On Tuesday, Nov. 6, Rachael DeLue of Princeton University spoke to faculty and students in Chapman Auditorium concerning common elements and themes in the artwork of 20th-century American abstract painter Arthur Dove.
DeLue teaches in the art and archaeology department at Princeton and is currently lecturing at universities across the country about her research on Arthur Dove. She has extensively studied Dove’s life and art as well as his diaries, and she is currently writing a book about meteorology in his art.
Dove was part of an early 20th-century art movement including artists like Georgia O’Keefe and Gertrude Stein. DeLue showed examples of concentric circles and weather phenomena in his art and focused on Dove’s desire to “give visual form to un-seeable phenomena” such as moon or sun light on the earth.
Dove believed that weather “ties together earth’s disparate places and peoples,” making them into a kind of whole. He wanted to draw connections and establish art as a form that could “forge universalizing bonds.”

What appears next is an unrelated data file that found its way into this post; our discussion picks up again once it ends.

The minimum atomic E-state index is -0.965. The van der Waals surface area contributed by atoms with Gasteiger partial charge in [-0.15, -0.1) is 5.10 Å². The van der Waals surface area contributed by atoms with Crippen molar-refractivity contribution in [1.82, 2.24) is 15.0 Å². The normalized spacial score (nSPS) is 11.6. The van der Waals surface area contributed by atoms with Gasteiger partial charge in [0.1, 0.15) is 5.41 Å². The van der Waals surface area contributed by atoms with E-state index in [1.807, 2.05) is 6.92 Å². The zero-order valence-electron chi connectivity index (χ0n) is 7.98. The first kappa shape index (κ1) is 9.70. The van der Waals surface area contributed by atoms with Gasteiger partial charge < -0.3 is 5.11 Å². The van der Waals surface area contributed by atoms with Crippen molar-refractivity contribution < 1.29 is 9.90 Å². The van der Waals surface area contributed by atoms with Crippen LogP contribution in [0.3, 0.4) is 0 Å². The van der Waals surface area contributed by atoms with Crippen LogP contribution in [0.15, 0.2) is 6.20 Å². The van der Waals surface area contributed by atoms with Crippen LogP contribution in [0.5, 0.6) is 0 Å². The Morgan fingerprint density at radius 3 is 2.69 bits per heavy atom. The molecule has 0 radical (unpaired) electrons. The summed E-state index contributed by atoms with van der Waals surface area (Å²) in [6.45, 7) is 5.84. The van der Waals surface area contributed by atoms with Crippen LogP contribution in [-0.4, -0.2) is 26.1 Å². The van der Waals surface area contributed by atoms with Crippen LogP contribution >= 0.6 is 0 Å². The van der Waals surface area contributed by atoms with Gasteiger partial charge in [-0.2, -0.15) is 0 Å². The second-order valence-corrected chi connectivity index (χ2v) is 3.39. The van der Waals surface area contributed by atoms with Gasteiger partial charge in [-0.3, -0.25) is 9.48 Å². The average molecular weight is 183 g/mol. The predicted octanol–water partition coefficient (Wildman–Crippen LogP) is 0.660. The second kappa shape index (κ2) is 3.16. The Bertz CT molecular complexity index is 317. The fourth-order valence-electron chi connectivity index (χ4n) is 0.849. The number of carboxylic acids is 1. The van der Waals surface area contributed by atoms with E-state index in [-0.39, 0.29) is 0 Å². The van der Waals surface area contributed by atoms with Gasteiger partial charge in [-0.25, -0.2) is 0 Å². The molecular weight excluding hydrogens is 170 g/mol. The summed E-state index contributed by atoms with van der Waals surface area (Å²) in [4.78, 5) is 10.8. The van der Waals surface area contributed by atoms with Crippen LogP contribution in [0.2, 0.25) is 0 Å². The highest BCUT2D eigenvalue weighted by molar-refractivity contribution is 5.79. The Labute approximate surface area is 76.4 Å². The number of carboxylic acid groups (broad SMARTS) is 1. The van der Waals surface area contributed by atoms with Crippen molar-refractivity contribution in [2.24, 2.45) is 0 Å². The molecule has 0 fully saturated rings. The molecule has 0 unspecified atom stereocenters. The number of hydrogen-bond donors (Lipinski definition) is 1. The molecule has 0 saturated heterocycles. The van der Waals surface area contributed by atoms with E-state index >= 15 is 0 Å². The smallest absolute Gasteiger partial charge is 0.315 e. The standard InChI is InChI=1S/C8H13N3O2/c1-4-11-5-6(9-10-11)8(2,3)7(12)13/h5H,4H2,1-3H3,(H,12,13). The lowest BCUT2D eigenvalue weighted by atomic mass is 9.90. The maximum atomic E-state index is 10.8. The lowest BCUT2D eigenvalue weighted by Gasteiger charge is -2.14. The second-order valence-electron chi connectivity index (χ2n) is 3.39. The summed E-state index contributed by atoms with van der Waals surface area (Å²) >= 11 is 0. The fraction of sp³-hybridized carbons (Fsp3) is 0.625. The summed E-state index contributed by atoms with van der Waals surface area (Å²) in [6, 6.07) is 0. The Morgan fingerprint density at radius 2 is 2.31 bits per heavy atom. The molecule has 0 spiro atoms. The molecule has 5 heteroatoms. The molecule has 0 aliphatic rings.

DeLue also pointed to Dove’s desire to communicate and translate things from one form to another, which included making art of various objects to create art from many different mediums. Dove also often used “one material to act like or stand for another” and played with translations and substitutions. He used his paintings to connect “many bodies and senses and materials.”
Junior art history student Maddy Carr said, “DeLue’s connections of circles and the weather and wanting to be part of the world all described Dove’s work in an enlightening way.”
Audience members included Trinity faculty, alumni and students, specifically art history students, as well as members of the San Antonio community.